Strong influencers underlying Omani English-major students’ willingness to communicate online

 Behind-the-screen communication can improve learners’ willingness to communicate (WTC) in a foreign/second language (L2). During the Covid-19 pandemic, however, online education gave instructors ample opportunity to observe learners’ communicative behaviour. The study reports observations showing that the new situation affected some learners’ L2 WTC negatively, and that those unaffected have a high L2 WTC. In a group of 137 Omani English-major students, only 12 students showed WTC in online sessions, as observed by the researchers and validated by 3 instructors. Interviews with 5 of these students suggested that when students major in the L2, their WTC, influenced by different types of motivation, can develop to a predisposition to speak notwithstanding the learning situation/interlocutor types. Communication barriers are overcome by such learners through different learning strategies and the belief that L2 mistakes are acceptable and inevitable. This necessitated revisiting the concept of WTC as a personality-based predisposition from the perspective of learners majoring in the L2.

Keywords: communication strategies; L2; learning strategies; motivation; Omani learners; personality-based predisposition; WTC.



1.   Introduction

The concept of willingness to communicate (WTC) was originally used to refer to an individual’s communication in his/her first language (L1) and was defined as a person’s tendency – a personality-based predisposition – to initiate a conversation/discussion when 

given the opportunity to do so (McCroskey & Baer, 1985McCroskey & Richmond, 1990). The subsequent use of the concept in the area of English as a second/foreign language (L2) did not involve considering an individual’s WTC in the L2 as a simple manifestation of their WTC in the L1 (MacIntyre, Clément, Dörnyei & Noels, 1998). Rather, some variables have been identified as having potential impacts on L2 WTC, particularly, self-perceived communication competence, communication anxiety, shyness and motivation (Clément, Baker & MacIntyre, 2003). The socio-cultural dimension, type of language learning program (immersion vs. non-immersion), and level of L2 learning experience were also shown to be variables that have noticeable effects on learners’ WTC in the L2 (Baker & MacIntyre, 2000). Other variables identified include the interlocutor type, familiarity of the topic, and conversational context (Kang, 2005).  Thus, factors affecting the L2 WTC construct were dealt with as situation-based and/or interlocutor-based, with some studies showing L2 WTC as a fluctuating (rather than a stable) personality-based predisposition.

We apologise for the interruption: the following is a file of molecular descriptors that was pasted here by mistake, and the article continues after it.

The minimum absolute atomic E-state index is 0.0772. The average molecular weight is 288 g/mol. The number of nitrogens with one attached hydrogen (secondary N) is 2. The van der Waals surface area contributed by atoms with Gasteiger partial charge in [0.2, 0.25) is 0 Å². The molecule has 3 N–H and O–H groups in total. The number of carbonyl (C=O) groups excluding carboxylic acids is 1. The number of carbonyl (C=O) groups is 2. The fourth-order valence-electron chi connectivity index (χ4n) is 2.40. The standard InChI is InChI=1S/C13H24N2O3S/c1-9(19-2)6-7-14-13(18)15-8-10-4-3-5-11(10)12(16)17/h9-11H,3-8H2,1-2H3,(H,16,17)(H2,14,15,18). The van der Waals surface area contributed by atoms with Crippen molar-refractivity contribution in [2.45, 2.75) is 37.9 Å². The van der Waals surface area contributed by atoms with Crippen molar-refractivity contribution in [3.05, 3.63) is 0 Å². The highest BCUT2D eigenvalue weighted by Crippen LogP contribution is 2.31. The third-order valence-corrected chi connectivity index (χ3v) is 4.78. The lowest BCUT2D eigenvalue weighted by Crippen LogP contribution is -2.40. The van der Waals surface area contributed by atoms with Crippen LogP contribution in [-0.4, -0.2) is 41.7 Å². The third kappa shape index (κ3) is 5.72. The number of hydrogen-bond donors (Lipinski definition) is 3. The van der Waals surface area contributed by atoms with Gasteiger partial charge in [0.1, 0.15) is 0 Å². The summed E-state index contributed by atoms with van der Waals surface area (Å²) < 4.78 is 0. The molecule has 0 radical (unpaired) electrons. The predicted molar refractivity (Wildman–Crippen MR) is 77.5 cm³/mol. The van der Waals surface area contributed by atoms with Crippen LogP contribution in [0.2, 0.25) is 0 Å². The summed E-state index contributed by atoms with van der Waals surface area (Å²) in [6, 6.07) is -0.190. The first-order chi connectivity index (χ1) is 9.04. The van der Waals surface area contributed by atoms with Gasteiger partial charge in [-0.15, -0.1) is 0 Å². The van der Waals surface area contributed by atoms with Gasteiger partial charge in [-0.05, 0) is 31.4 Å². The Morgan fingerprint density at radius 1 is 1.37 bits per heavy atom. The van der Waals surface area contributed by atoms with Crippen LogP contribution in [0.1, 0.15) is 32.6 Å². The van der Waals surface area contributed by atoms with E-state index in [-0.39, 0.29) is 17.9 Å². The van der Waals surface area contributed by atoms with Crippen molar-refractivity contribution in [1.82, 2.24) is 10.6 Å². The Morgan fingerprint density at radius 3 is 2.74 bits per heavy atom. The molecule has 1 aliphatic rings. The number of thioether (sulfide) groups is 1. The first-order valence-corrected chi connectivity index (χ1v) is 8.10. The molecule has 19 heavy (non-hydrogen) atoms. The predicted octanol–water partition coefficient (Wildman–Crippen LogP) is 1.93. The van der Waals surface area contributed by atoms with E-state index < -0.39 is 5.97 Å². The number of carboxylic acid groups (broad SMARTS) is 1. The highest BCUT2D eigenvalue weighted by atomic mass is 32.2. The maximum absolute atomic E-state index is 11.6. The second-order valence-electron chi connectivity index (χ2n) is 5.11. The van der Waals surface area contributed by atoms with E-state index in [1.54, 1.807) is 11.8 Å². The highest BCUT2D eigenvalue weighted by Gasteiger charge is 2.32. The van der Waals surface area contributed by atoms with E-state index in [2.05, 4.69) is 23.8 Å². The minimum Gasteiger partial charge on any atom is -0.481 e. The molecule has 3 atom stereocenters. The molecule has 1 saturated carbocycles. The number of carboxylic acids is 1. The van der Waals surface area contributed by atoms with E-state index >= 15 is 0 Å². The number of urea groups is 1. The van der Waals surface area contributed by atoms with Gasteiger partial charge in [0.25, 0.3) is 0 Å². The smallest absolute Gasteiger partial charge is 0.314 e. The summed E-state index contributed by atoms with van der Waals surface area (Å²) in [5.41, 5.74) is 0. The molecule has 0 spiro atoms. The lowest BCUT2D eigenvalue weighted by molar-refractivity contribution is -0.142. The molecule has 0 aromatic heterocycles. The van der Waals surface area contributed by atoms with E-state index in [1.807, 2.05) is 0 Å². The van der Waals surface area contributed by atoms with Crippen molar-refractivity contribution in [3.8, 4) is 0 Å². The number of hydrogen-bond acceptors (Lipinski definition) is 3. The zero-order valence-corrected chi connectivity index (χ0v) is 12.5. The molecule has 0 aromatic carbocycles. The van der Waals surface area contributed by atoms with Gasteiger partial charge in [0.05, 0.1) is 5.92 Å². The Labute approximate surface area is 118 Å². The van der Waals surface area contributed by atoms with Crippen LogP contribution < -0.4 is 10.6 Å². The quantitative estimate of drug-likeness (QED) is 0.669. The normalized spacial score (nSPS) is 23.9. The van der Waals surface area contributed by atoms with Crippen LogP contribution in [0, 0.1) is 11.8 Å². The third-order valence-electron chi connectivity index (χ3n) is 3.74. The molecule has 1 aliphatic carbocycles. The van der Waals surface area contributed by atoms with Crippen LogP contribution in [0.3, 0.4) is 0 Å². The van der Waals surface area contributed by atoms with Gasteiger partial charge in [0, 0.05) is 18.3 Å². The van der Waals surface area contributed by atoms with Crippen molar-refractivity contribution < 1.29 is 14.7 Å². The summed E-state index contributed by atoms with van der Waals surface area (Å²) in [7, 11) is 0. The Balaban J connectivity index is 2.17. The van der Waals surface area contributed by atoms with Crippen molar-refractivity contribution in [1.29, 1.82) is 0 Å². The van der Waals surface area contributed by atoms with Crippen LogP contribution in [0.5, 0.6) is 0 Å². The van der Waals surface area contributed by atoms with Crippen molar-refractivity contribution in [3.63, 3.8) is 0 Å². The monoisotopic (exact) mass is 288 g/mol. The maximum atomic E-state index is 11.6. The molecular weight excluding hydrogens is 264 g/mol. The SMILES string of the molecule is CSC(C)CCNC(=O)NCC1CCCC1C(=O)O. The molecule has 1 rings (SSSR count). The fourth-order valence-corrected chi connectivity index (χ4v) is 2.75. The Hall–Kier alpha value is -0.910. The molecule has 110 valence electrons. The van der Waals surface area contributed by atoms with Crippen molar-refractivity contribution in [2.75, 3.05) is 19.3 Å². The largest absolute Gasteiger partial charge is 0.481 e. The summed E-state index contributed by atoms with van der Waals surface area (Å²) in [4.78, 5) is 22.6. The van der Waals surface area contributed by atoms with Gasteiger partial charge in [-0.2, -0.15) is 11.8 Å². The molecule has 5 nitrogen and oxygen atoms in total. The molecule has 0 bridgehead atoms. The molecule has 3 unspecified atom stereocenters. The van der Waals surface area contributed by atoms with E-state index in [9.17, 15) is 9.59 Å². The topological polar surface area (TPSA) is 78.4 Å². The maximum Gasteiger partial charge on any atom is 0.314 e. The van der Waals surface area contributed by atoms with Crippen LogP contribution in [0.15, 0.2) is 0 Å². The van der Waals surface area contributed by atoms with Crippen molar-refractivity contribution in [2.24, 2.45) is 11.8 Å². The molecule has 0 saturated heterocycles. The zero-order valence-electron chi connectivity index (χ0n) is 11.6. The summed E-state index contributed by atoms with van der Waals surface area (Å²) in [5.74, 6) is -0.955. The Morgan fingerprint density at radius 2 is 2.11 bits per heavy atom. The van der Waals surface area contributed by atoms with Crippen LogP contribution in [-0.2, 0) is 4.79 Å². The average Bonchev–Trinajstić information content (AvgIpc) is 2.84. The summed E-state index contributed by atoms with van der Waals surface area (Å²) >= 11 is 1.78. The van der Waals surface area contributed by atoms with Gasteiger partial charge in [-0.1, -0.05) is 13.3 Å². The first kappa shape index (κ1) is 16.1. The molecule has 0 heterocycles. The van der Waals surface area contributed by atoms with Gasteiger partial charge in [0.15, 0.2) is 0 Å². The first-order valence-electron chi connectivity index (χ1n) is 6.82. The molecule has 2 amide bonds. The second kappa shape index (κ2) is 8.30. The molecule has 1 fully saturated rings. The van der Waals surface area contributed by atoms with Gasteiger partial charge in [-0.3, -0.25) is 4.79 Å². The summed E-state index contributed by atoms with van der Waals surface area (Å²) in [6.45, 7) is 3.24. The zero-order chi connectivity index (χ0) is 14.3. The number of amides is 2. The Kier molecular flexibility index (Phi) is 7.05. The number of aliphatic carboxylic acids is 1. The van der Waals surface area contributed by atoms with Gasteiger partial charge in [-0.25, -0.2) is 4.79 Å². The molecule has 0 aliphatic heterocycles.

The present study reports on Omani English-major students’ WTC during the online educational situation created due to the Covid-19 pandemic. It shows that while some students’ WTC in the L2 was affected negatively by social and affective variables triggered by the new online learning situation, others’ L2 WTC remained high. The data suggested that the latter group of students developed (prior to the pandemic advent) a personality-based predisposition to initiate communication in the L2 notwithstanding the learning situation/interlocutor types. Influenced by different types of motivation, these students overcome barriers to communication in the language they love and/or need for their future career through cognitive, metacognitive, affective, and social strategies (see Oxford’s (1990) taxonomy of learning strategies) – strategies that spring from the determination to master the language and the belief that L2 mistakes form an inevitable part of the learning process. These findings were supported by two additional observations:  1) not all students who showed high WTC had a good command of English and 2) the continuous attempts to motivate inactive students to communicate failed regardless of the conversational context.